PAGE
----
5. Paul says:

    I am surprised you think that this happens just at church. I’ve worked retail for over 15 years and have learned that customers feel it is okay to make comments about the associated appearance or other things because they work behind a counter. They make rude jokes trying to be funny or ask personal questions that make you feel uncomfortable. It happens to both male and female employees who have to put up with it because that is retail culture.

    • Claire says:

      Hi Paul, interesting to hear your experience, thank you. I wasn’t suggesting this only happens at church, its just that my only experience was with my previous office job and my current placement in churches – I can only compare what I know! Sorry to hear that you also have to deal with inappropriate remarks.

  6. theologybee says:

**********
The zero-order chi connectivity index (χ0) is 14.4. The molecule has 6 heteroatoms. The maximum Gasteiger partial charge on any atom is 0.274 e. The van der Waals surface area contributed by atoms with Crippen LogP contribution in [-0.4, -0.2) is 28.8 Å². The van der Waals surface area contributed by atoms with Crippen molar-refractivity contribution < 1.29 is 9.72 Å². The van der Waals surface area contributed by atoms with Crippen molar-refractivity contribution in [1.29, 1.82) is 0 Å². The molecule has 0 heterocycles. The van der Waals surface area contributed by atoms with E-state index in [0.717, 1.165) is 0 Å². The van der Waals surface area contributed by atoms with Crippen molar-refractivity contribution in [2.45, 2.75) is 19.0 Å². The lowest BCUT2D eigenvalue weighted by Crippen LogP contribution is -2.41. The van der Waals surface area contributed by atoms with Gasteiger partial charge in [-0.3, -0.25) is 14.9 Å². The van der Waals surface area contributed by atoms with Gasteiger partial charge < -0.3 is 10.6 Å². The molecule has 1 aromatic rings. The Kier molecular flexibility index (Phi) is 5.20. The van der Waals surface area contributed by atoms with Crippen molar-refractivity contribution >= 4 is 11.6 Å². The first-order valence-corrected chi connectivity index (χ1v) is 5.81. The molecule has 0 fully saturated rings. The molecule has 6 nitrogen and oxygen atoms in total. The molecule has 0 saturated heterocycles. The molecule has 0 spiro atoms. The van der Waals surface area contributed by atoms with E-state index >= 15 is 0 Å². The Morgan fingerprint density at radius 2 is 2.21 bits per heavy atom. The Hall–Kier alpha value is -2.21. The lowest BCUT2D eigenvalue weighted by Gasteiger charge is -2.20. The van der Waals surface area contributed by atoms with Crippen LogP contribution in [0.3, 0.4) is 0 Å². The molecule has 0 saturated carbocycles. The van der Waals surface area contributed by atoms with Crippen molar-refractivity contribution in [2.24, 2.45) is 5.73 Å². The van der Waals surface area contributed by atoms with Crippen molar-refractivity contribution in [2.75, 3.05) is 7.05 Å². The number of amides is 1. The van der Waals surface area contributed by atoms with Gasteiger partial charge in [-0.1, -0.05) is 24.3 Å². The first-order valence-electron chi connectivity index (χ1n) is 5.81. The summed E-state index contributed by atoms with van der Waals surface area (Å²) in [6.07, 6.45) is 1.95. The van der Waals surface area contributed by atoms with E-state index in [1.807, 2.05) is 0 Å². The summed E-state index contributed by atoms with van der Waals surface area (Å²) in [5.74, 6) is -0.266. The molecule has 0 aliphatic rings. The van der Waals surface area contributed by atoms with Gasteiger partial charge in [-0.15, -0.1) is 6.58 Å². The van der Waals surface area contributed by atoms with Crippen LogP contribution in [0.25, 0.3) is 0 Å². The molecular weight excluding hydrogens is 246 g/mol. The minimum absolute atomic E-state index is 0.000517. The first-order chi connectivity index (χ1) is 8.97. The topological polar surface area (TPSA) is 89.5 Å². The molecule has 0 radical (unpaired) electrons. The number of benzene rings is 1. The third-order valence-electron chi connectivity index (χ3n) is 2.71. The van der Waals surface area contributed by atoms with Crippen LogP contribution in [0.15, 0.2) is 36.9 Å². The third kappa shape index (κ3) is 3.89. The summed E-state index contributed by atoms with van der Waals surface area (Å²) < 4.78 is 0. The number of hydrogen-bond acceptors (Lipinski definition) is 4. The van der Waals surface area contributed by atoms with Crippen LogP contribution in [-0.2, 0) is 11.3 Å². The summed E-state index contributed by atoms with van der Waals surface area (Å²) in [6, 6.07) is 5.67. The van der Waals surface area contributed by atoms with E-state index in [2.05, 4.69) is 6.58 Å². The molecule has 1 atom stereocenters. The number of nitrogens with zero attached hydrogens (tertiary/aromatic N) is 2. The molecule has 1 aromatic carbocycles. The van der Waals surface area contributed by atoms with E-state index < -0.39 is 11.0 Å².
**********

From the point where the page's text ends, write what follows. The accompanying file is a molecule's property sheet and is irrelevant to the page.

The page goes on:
Hi Claire. You are so right! I think the public nature of the role, compounded with the entitlement over a woman’s body means that this is sadly inevitable.
    My experience of comments from near strangers (read: parishioners) came to the fore during my pregnancies. I actually blogged about it ( if you’re interested. It’s definitely changed how I would comment on another person’s appearance.

  7. Jane says:

    I’ve found this is somewhat context-specific. I have had the odd totally inappropriate comment in previous churches (the glorious and not-even-accurate: ‘you look like our previous placement student …though she was thinner’). Where I am now, no one has, in a year, commented on my appearance in a way that isn’t ok – they tell me if they like my jacket or if I’ve done something new with my hair. Very occasionally people overstep the mark in ways that don’t relate to appearance (no, I don’t want to date your vocations adviser…) but it’s unusual.